Drew Furgiuele explains how to use the .NET Stopwatch class in Powershell:

We can see I cleared the history buffer of my session ( Clear-History ), then ran a script. It’s nothing fancy; just connecting to my local instance of SQL Server and outputting a list of tables to a text file. With Get-History , I can see every command I put in the buffer, and using expressions I can calculate how long a command took.

And that’s great and all, but that’s the entire execution time. If there are multiple steps to your function, how long does each step take? If your script execution is 186 seconds, how much of time is spent on a database query? What about a loop? How long does each iteration take? Are you writing to a network share, and want to know what the latency is? Get-History  isn’t the tool of this, but thankfully we have other methods.

I use the stopwatch a lot for similar things; it’s a useful tool.

Related Posts

Scoping And Powershell Script Blocks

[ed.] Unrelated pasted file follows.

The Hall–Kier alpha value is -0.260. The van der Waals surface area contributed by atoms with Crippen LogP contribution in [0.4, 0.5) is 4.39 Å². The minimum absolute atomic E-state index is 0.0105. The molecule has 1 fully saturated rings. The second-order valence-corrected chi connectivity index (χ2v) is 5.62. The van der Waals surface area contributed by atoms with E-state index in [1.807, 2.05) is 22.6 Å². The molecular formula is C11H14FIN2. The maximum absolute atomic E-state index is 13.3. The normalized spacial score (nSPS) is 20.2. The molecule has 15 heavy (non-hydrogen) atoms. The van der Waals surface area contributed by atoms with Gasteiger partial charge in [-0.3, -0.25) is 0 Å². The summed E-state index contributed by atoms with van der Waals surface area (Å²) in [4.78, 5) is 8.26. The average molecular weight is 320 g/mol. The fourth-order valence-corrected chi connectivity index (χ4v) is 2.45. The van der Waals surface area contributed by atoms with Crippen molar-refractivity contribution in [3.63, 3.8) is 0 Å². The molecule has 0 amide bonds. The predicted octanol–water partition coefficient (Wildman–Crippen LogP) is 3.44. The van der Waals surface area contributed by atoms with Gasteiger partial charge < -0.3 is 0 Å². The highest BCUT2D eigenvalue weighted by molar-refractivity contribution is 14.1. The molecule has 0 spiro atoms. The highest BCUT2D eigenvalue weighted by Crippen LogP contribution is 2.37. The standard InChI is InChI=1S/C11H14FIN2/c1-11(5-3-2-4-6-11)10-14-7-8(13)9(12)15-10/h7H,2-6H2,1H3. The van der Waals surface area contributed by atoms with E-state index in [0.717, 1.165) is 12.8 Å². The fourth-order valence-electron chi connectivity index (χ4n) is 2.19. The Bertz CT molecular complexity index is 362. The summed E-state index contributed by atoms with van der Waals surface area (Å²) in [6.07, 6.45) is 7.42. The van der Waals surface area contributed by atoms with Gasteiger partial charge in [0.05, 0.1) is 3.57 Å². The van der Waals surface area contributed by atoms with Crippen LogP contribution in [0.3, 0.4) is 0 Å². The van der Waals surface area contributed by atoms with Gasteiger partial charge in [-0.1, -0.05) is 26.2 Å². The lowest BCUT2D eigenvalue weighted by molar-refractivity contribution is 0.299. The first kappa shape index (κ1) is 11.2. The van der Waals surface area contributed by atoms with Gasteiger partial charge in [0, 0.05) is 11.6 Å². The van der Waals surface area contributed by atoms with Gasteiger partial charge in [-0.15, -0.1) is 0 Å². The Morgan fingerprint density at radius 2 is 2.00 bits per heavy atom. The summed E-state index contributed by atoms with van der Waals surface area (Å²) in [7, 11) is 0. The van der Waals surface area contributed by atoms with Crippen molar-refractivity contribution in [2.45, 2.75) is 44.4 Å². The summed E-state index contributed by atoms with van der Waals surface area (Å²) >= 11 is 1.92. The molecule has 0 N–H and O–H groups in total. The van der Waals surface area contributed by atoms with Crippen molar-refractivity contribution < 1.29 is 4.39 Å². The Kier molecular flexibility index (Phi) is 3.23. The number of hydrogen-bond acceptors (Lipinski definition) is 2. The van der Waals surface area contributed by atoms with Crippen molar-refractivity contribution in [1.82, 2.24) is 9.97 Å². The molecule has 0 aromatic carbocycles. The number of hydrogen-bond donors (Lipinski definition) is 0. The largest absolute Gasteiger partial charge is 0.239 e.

Shane O’Neill looks at variable scope within script blocks in Powershell: Now what happens if we don’t want to use switch? What happens if we tried to do this with script blocks instead? I’ve created 3 different script blocks here just for ease of use. If you want to create a single script block to […]

Read More

Concatenating Multiple SQL Files

Steve Stedman has a quick Powershell one-liner to concatenate multiple files: I come across the need occasionally to deploy a set of sql files that are all checked into source control in different files with a file hierarchy like this: Database Name Type of object (proc, table, view, etc) Name of object When I go […]

Read More


April 2017
« Mar May »